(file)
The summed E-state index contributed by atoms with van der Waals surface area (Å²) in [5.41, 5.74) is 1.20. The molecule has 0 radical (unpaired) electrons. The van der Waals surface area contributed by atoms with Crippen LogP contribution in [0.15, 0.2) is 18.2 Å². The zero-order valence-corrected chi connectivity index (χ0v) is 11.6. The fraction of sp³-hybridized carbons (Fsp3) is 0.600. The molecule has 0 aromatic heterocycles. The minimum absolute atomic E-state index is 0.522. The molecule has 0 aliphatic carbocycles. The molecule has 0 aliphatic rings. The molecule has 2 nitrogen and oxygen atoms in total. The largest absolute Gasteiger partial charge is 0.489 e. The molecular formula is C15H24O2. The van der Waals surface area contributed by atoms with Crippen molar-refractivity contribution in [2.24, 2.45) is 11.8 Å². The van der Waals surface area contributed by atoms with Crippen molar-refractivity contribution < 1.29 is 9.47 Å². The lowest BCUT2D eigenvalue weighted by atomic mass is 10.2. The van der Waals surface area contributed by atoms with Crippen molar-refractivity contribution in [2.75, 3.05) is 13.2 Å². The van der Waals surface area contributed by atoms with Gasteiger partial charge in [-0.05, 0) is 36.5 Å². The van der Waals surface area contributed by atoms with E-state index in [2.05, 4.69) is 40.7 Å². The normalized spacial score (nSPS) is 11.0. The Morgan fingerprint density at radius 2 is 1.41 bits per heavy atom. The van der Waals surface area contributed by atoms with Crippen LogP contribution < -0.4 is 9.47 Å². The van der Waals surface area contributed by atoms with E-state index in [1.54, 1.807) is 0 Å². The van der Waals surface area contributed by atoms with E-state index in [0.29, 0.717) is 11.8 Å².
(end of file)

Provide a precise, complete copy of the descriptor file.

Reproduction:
The summed E-state index contributed by atoms with van der Waals surface area (Å²) in [5.41, 5.74) is 1.20. The molecule has 0 radical (unpaired) electrons. The van der Waals surface area contributed by atoms with Crippen LogP contribution in [0.15, 0.2) is 18.2 Å². The zero-order valence-corrected chi connectivity index (χ0v) is 11.6. The fraction of sp³-hybridized carbons (Fsp3) is 0.600. The molecule has 0 aromatic heterocycles. The minimum absolute atomic E-state index is 0.522. The molecule has 0 aliphatic carbocycles. The molecule has 0 aliphatic rings. The molecule has 2 nitrogen and oxygen atoms in total. The largest absolute Gasteiger partial charge is 0.489 e. The molecular formula is C15H24O2. The van der Waals surface area contributed by atoms with Crippen molar-refractivity contribution in [2.24, 2.45) is 11.8 Å². The van der Waals surface area contributed by atoms with Crippen molar-refractivity contribution < 1.29 is 9.47 Å². The lowest BCUT2D eigenvalue weighted by atomic mass is 10.2. The van der Waals surface area contributed by atoms with Crippen molar-refractivity contribution in [2.75, 3.05) is 13.2 Å². The van der Waals surface area contributed by atoms with Gasteiger partial charge in [-0.05, 0) is 36.5 Å². The van der Waals surface area contributed by atoms with E-state index in [2.05, 4.69) is 40.7 Å². The normalized spacial score (nSPS) is 11.0. The Morgan fingerprint density at radius 2 is 1.41 bits per heavy atom. The van der Waals surface area contributed by atoms with Crippen LogP contribution < -0.4 is 9.47 Å². The van der Waals surface area contributed by atoms with E-state index in [1.54, 1.807) is 0 Å². The van der Waals surface area contributed by atoms with E-state index in [0.29, 0.717) is 11.8 Å².